So, illogical thinking cleared, I continued to wander around town. Part of my thinking was if there is no shuttle to the train station, I knew I’d have to leave before dawn to walk back. It was only two miles, but two miles in the dark of a national park can be a scary place. I wanted to be sure a lot of the terrain when I started would be familiar ground. After some time, I went back to the campsite to make dinner. I made two dinners and ate them both. This means I’m getting healthy and I gave a belch of thanks. I also blew my nose as thanks the sinus infection is getting better.
I went down to the lake to journal. After a few minutes my eyes were heavy, so I went to bed rather than watch the ranger production of Stories in the Stars. It’s sad because I was excited and I’m never excited for ranger evening times.
When I woke up to take down the tent, I did see the stars, but it was cloudy and not as good as I’d hoped. I’ve been spoiled over the years with stars in Yellowstone National Park as a child and then in New Zealand a few years go. I saw the big dipper and could see the fainter stars around it, maybe that’s enough for now.
I threw away the last handful of the Haribo gummies. I could smell them through the plastic and I was worried that would draw wild animals. I had noticed yesterday there were a number of retirees around, so I was hoping there would be people up and about the village, but I didn’t want to risk it. All other remaining foodstuff was wrapped in plastic and added to the pack. Headlamp on, I walked toward the village. It feels fairly safe. There are a few scattered people moving this morning.
I walked through the village and started walking on the bike path where I came in. There was no one around and the woods are dark. I started talking to myself about how I need to make noise so I don’t accidentally startle any bears. I was thinking about martial arts camp in the redwood forest a few weeks ago. We were instructed to walk in groups of threes because a mountain lion had been sighted in camp and this was an easy way to stay safe. I started talking to myself in song form in hopes it would be louder. This sinus infection has taken it’s toll on my voice. I could only sing in lower octaves and I couldn’t project. Making it up the whole way was a burden, so I switched to my default song when I’m a little bit freaked out.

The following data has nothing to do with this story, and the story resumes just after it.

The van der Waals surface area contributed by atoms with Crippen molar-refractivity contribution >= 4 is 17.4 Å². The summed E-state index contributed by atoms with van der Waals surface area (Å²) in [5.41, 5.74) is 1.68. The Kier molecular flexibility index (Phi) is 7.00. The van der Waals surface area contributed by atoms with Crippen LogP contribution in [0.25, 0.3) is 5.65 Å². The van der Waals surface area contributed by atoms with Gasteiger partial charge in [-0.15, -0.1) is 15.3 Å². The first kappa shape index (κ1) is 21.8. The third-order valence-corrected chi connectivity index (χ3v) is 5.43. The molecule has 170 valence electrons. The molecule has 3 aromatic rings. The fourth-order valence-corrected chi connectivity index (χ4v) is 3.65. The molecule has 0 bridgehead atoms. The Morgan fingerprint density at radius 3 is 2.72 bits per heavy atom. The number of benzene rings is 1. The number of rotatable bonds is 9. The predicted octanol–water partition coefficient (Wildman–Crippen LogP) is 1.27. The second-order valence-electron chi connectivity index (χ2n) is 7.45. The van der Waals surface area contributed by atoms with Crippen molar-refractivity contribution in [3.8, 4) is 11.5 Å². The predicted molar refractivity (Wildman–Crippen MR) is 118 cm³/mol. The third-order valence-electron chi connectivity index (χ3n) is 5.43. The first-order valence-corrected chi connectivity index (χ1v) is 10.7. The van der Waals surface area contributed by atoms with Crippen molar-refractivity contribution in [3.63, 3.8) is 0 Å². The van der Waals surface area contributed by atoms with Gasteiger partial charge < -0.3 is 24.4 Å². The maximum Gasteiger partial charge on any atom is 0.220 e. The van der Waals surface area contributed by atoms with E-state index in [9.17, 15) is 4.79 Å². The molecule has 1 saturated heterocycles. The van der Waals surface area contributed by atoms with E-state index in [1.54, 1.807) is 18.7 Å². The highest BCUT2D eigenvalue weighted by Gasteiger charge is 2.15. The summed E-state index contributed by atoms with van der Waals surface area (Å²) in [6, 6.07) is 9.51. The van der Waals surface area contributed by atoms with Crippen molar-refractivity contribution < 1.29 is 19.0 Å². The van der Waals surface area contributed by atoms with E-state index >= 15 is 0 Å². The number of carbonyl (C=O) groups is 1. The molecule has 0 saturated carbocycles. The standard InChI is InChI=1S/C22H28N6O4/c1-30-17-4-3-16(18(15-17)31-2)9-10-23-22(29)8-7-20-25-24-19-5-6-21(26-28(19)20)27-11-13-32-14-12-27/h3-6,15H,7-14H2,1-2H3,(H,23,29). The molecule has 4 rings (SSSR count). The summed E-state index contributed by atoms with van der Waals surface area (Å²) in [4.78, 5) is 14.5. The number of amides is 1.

I walk in beauty
Beauty is before me
Beauty is behind me
Above and below me
It was the perfect song because it helps me focus on controlling my thoughts instead of focusing on the words. For a while, whenever I rode my scooter on the interstate I was singing it to calm myself down. Going 70 mph on two wheels with other vehicles around is significantly more terrifying than riding between corn fields that fast in Iowa. So, I was calming down. One of the things that was helping was thinking about what I will be leaving in Minneapolis and asking my friend to ship to me. A lot of the camping gear isn’t necessary for the kind of travel I’m doing right now. It was for the one night in Glacier National Park, but it can be shipped to me later from Minneapolis. Just thinking about a lighter pack made me smile.
Every few minutes I was turning my head from side to side to scan the woods for eyes. I was wondering how long before dawn when I spotted her. She was right by the path on my left in the bushes. Her green eyes flashed in my headlamp. My head automatically finished turning back to focus on the path, but then my brain triggered it to turn back. I could just make out the silhouette of her ears in the light. I was staring in the eyes a mountain lion in the pre-dawn.
I have forgotten it’s around an hour until the sunrise so dawn is coming. Instead, a mountain lion and I are sizing one another up. My feet stumble because they want to stop and run at the same time. I feel an adrenaline rush kick in. Thoughtlessly, I am physically thankful I just had my green belt test in Kajukenbo. I have been learning how to do this for months. I sing louder. Both of us lift our chins as if it will make us look larger to the other. My voice breaks because my breathing is adjusting. It no longer is coming naturally. I adjust my posture without thinking. I have more room to force air into my chest. I do not know if I am using my diaphragm or my lungs. I sing louder. It’s even more off key, but steady. She isn’t moving and I am continuing to walk down the path.
After a hundred feet, I glanced back over both shoulders to see if her eyes were there. I didn’t think they would be. They weren’t. Probably she had something she was eating or was otherwise occupied. I’m saying there was little to no chance she wanted anything to do with me. Until I reached the post office all I could think was I just stared down a mountain lion. It may never matter if it was because she was busy and didn’t care.